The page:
Messengers, one after another, have whispered two things to Jeff Tocher.
Believe in your talent.
Use it to start anew.
One of the first messengers spoke to him one wet, cold spring day in Seattle’s Pioneer Square. There, Tocher was a homeless drunk looking for $1.35. That would buy him a 40-ouncer, a bottle of malt liquor to get him through the afternoon.
A passer-by told him: Sure, I’ll give you the money, if you’ll come have a bowl of soup with me.
They sat outdoors — Tocher knew his clothes stank, so he didn’t want to go inside the cafe — and talked a bit.
The man asked Tocher, then 37, how he ended up on the street.
Tocher admitted that after hitting bottom, he had been ready to go to a treatment center in Camas. He had planned to take the bus there; instead he’d gotten drunk again, and the driver wouldn’t let him on board.
“Don’t give up. There must be someone you can call,” the soup man said.
Nope, no one, Tocher replied at first.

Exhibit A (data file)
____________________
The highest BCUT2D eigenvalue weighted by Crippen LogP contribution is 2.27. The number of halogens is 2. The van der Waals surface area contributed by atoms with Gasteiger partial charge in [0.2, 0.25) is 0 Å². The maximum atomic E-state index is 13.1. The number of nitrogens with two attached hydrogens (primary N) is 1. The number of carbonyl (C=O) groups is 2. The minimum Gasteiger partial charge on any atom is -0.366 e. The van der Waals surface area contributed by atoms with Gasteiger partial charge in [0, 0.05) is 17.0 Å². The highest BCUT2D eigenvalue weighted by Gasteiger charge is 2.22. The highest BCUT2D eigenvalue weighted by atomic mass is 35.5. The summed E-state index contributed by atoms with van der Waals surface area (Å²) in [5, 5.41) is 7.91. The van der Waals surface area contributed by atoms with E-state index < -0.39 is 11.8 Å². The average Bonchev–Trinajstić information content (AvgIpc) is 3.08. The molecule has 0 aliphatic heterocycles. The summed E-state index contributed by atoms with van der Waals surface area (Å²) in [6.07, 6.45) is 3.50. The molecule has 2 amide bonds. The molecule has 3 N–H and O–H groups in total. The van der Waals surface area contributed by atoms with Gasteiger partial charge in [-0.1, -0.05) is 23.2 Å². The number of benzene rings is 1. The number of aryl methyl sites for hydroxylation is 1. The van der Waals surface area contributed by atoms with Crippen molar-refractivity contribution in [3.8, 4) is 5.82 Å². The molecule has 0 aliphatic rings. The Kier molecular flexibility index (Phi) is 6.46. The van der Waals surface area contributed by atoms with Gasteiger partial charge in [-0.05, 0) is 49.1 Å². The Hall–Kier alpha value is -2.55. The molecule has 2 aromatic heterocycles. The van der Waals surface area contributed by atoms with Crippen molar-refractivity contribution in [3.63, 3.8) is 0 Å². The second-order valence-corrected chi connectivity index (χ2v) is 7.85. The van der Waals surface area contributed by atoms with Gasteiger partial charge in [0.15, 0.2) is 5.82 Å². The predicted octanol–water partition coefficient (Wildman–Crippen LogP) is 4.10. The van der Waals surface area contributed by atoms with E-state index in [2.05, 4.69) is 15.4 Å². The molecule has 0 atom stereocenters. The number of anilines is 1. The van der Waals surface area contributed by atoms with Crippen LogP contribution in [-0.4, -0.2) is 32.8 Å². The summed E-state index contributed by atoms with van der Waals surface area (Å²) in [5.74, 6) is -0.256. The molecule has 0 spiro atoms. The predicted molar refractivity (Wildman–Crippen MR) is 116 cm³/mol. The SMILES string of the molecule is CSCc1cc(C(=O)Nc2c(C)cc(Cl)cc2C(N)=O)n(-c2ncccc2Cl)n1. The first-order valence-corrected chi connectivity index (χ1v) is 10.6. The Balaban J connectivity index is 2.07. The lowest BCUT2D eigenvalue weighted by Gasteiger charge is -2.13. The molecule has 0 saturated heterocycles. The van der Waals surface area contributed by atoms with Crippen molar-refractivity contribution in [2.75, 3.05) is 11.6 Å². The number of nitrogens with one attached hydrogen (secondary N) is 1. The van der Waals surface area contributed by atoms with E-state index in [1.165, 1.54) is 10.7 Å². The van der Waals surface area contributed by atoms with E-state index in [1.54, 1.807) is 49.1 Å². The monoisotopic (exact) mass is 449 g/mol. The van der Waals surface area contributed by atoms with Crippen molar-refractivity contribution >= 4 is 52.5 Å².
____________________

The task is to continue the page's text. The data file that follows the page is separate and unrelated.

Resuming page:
Then: OK, my father lives in Sequim, just across the water — but I can’t call him. I’ve let him down one time too many.
Just try one call, said the soup man. I’ll give you the change.
So there they stood, pouring quarters into a pay telephone, to reach Tocher’s father. Retired Army Col. Patrick Tocher answered, and his son simply said, “Dad, I screwed up again.”
The response came quickly.
“Stay right there. I’ll come get you.”
While he waited for his father to arrive on the ferry, Tocher took the $1.35 from the soup man; the two said goodbye, and Tocher gave the money to some guy he knew from Pioneer Square.